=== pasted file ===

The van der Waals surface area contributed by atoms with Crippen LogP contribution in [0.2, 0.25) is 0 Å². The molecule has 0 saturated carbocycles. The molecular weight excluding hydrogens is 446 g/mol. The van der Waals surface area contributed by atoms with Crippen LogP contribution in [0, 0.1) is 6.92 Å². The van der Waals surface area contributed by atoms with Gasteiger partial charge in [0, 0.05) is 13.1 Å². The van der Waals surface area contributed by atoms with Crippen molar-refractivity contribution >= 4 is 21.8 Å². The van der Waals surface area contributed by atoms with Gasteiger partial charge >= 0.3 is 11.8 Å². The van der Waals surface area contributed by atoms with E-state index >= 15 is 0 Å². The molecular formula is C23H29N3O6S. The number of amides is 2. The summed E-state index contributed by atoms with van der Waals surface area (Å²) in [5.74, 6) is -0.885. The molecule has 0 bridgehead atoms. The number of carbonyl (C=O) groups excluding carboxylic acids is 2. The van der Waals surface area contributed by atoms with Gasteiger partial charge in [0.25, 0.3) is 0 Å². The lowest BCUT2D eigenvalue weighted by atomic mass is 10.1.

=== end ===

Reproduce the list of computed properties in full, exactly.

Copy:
The van der Waals surface area contributed by atoms with Crippen LogP contribution in [0.2, 0.25) is 0 Å². The molecule has 0 saturated carbocycles. The molecular weight excluding hydrogens is 446 g/mol. The van der Waals surface area contributed by atoms with Crippen LogP contribution in [0, 0.1) is 6.92 Å². The van der Waals surface area contributed by atoms with Gasteiger partial charge in [0, 0.05) is 13.1 Å². The van der Waals surface area contributed by atoms with Crippen molar-refractivity contribution >= 4 is 21.8 Å². The van der Waals surface area contributed by atoms with Gasteiger partial charge >= 0.3 is 11.8 Å². The van der Waals surface area contributed by atoms with E-state index >= 15 is 0 Å². The molecular formula is C23H29N3O6S. The number of amides is 2. The summed E-state index contributed by atoms with van der Waals surface area (Å²) in [5.74, 6) is -0.885. The molecule has 0 bridgehead atoms. The number of carbonyl (C=O) groups excluding carboxylic acids is 2. The van der Waals surface area contributed by atoms with Gasteiger partial charge in [0.25, 0.3) is 0 Å². The lowest BCUT2D eigenvalue weighted by atomic mass is 10.1.